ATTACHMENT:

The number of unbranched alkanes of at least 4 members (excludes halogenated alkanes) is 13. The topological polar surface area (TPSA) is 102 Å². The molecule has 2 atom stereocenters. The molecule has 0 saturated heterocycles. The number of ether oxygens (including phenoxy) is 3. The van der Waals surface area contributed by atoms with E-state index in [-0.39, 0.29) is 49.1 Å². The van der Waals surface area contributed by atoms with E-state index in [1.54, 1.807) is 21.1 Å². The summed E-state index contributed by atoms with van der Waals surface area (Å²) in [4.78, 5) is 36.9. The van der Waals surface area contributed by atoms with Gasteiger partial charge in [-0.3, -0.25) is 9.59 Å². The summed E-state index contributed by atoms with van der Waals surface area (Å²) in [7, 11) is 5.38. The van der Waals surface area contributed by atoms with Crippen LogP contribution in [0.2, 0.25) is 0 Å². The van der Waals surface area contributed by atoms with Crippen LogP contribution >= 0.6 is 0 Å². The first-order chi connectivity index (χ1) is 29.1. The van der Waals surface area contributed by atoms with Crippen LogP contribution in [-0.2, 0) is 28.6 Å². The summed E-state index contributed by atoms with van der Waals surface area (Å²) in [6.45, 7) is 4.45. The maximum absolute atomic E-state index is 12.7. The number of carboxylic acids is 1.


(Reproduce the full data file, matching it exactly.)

The number of unbranched alkanes of at least 4 members (excludes halogenated alkanes) is 13. The topological polar surface area (TPSA) is 102 Å². The molecule has 2 atom stereocenters. The molecule has 0 saturated heterocycles. The number of ether oxygens (including phenoxy) is 3. The van der Waals surface area contributed by atoms with E-state index in [-0.39, 0.29) is 49.1 Å². The van der Waals surface area contributed by atoms with E-state index in [1.54, 1.807) is 21.1 Å². The summed E-state index contributed by atoms with van der Waals surface area (Å²) in [4.78, 5) is 36.9. The van der Waals surface area contributed by atoms with Gasteiger partial charge in [-0.3, -0.25) is 9.59 Å². The summed E-state index contributed by atoms with van der Waals surface area (Å²) in [7, 11) is 5.38. The van der Waals surface area contributed by atoms with Crippen LogP contribution in [0.2, 0.25) is 0 Å². The van der Waals surface area contributed by atoms with Crippen LogP contribution >= 0.6 is 0 Å². The first-order chi connectivity index (χ1) is 29.1. The van der Waals surface area contributed by atoms with Crippen LogP contribution in [-0.2, 0) is 28.6 Å². The summed E-state index contributed by atoms with van der Waals surface area (Å²) in [6.45, 7) is 4.45. The maximum absolute atomic E-state index is 12.7. The number of carboxylic acids is 1.